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Room 514 (2012)

Heder 514 (original title)
Not Rated | | Drama | 25 October 2012 (Israel)
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In this disturbing, realistic debut a determined young female soldier interrogates an officer. Contrary to her colleagues' advice she accuses him of beating up an Arab family. She ... See full summary »

Director:

Sharon Bar-Ziv

Writer:

Sharon Bar-Ziv
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2 wins & 4 nominations. See more awards »

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Cast

Complete credited cast:
Asia Naifeld ... Anna
Ohad Hall Ohad Hall ... Erez
Guy Kapulnik ... Nimrod
Udi Persi Udi Persi ... Davidi
Rafi Kalmar Rafi Kalmar ... General Major
Hilly Israel Hilly Israel ... Michali
Oren Farage Oren Farage ... Officer
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Storyline

In this disturbing, realistic debut a determined young female soldier interrogates an officer. Contrary to her colleagues' advice she accuses him of beating up an Arab family. She perseveres against the abuse of power in the army. A female Israeli soldier is ordered to interrogate an Israeli officer who is alleged to have abused an Arab family. Lower in rank and also a woman, she is barely taken seriously by the haughty man; he only gives her sarcastic answers. Her colleagues, including her lover, advise her to stop the case - because it is too political, too complex and too notorious. Instead, she fastens her teeth in it, in the hope of getting justice for the victims. In the meantime she has the thumbscrews tightened by her lover and his intended. All the interrogations take place in room 514, where the sound palette is formed only by voices and the air conditioning. Room 514 is a courageous, hyper-realistic, low-budget drama that provides a worrying and critical picture of Israeli ... Written by Rotterdam Internationam Film Festival

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Genres:

Drama

Certificate:

Not Rated
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Did You Know?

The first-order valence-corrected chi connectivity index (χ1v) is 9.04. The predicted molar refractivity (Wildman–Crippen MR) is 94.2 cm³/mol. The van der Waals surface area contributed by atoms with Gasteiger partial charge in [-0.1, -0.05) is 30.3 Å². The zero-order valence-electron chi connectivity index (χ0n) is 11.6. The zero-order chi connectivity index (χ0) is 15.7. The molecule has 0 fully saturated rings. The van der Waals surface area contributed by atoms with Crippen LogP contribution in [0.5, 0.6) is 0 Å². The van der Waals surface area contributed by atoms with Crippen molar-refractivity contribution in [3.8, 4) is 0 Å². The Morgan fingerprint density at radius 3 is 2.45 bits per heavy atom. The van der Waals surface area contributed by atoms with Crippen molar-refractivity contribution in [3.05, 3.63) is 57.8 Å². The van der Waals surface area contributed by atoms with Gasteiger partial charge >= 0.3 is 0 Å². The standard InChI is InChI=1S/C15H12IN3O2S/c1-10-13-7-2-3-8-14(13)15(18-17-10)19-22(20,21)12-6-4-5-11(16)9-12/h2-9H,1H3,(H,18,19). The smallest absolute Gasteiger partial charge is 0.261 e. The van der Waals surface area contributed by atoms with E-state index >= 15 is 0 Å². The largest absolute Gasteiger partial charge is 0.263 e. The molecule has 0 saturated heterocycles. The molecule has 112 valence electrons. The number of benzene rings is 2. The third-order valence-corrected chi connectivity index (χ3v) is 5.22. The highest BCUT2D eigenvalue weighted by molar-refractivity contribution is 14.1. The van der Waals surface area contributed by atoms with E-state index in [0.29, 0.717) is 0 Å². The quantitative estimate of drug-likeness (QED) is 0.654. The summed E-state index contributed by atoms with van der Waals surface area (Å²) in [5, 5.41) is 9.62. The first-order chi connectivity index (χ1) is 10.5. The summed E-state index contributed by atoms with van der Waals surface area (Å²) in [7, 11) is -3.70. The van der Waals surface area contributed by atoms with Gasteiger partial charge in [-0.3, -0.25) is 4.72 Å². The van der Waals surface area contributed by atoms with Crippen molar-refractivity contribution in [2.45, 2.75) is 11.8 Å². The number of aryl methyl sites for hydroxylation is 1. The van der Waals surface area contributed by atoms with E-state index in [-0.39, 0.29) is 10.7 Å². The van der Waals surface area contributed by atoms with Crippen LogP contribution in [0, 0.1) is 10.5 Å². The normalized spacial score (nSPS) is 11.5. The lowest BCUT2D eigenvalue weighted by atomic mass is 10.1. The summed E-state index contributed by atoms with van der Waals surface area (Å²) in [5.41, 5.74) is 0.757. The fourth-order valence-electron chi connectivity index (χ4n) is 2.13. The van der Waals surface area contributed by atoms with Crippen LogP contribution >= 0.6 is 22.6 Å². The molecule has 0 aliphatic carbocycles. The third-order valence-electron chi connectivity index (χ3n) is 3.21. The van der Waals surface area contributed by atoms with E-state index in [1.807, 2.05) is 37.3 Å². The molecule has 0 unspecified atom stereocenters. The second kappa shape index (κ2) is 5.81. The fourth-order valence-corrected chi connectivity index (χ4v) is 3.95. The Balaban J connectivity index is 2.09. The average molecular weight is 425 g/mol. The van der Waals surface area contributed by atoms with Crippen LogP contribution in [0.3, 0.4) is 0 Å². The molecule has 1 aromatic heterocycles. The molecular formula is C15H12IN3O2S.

Connections

References Peeping Toms (1972) See more »

User Reviews

 
The Permutations of Interrogation
31 May 2013 | by gradyharpSee all my reviews

It is rare to encounter a film confined (for the most part) to a single room that packs the wallop that this film form Israel delivers. Written and directed with great sophistication by Sharon Bar-Ziv and acted by a very small cast of splendid actors, this is a cinematic experience that shake's the viewer and makes an indelible impression of the many conflicts facing not only the Israelis of the story but of all peoples of global significance.

Anna (Asia Naifeld), whose origins are Russian, is in the Israeli army and is assigned the duty of investigating military/civilian incidents. Her current investigation involves interrogating Nimrod (Guy Kapulnik), an officer who is suspected of having information about a group of Israeli soldiers who brutally beat and unarmed Arab family. Nimrod is sarcastic about Anna's abilities, saying she doesn't understand warfare: his accusations are punctuated with frequent cellphone calls Anna accepts from her mother about household matters. Anna is in an affair with a fellow soldier Eraz (Ohad Hall) who is engaged to be married, but that doesn't stop their have very steamy sexual encounters in the interrogation room (there is one of the most erotic, complete sex scenes in film and all of this is by suggestion only as clothing is present). Eraz wants Anna to stop the interrogation of Nimrod because no killing was done. At the same time Eraz wants Anna to lie about their affair when his fiancé Michaeli (Hilly Israel) confronts him. Anna acquiesces to Eraz demands but pursues Nimrod until Nimrod agrees to bring in his commanding officer Davidi (Udi Persi) who apparently was the perpetrator of the beating incident. The results of Anna's interrogation provide her with the sense of justice that she has won for the victims of the beating, but that successful interrogation brings about a surprise ending to this film that is almost unbearably heartbreaking. While the underlying theme seems bound to Israeli versus Arabs, the issues explored are applicable worldwide - when is the abuse of power justified, what is the difference between covering for an act of adultery and covering for an act of military violence against innocent citizens?

This is an eye-opening view of the Israeli military and the very human problems that exist, but more importantly it is an under the microscope examination of human motivation. The cast is brilliant. Apparently the film was rehearsed for six months and then shot (in perfect cinematographic technique) in 5 days! In a word, it is brilliant!

Grady Harp


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Details

Official Sites:

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Country:

Israel

Language:

Hebrew | Russian

Release Date:

25 October 2012 (Israel) See more »

Also Known As:

Room 514 See more »

Company Credits

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Technical Specs

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Aspect Ratio:

2.35 : 1
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